4. A 2012 review by Deutsche Bank Group (chart above) found that 89% of studies on ESG show companies with high ESG ratings show market-based outperformance, while 85% of the studies show accounting-based outperformance.
3. A study of Thomson Reuters ESG dataset by Bank of America Merrill Lynch found that ESG integration can protect investors from bankruptcies, volatility, price declines, and earnings risk.
A study of Thomson Reuters ESG dataset by Bank of America Merrill Lynch found that ESG integration can protect investors from bankruptcies, volatility, price declines, and earnings risk.
More details can be found at the study link, or in the excerpt below.
Materiality means examining a company’s ESG performance in areas that matter for financial performance for that industry. A framework for materiality is currently being finalized by the Sustainability Accounting Standards Board, or SASB.
The emerging best-practice of materiality analysis was used in this study by Khan, Serafeim, and Yoon, who found that:
“…firms with good ratings on material sustainability issues significantly outperform firms with poor ratings on these issues. In contrast, firms with good ratings on immaterial sustainability issues do not significantly outperform firms with poor ratings on the same issues.”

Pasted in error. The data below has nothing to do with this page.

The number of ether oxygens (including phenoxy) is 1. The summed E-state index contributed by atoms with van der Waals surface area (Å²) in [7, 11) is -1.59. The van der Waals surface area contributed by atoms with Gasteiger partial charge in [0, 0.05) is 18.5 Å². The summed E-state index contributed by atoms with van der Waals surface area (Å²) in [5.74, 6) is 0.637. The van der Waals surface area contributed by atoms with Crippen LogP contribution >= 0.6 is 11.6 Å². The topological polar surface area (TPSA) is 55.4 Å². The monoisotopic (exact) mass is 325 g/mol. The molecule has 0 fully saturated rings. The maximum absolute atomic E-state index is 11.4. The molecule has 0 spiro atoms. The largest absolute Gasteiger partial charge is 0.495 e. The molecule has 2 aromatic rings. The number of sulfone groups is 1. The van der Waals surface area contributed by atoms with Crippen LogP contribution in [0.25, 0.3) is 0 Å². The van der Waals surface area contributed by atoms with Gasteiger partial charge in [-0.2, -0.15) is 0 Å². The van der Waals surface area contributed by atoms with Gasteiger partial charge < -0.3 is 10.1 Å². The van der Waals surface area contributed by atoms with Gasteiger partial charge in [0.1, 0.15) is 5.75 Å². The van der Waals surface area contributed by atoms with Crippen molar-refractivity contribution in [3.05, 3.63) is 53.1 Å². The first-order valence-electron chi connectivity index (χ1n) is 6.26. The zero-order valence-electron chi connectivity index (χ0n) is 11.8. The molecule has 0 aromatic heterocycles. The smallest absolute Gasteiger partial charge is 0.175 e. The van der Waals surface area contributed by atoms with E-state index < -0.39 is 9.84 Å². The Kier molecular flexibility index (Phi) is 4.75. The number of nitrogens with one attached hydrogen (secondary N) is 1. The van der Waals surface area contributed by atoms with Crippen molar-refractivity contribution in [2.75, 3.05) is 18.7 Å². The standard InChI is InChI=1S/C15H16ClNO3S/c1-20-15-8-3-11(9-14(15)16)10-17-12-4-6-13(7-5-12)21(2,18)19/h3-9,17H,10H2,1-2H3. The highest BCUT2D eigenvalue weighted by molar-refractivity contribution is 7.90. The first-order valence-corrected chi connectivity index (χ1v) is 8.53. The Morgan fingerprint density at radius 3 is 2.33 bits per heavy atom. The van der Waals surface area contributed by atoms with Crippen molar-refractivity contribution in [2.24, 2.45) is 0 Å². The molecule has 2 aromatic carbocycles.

1. Momentum matters: The most recent evidence in this area comes from NN Investment Partners in London, which studied ESG momentum — positive and negative changes in ESG score, and how it relates to financial performance.
“…The research demonstrated a clear positive relationship between incremental changes — or momentum — in a company’s ESG scores and investment performance,” authors of the study write. “Stocks with positive momentum in ESG scores outperformed those with negative momentum, with the strongest positive performance effect found by companies with medium ESG scores.”
So, how can you examine ESG performance in ways that let you put these powerful relationships with financial performance to work?
These are all investment needs that TruValue Labs’ app on Thomson Reuters Eikon, Insight360 SASB on Eikon™ was built to satisfy.
Timely ESG insights with annual company-reported data all filtered by SASB materiality standards. Available in the Eikon App Studio for subscribers.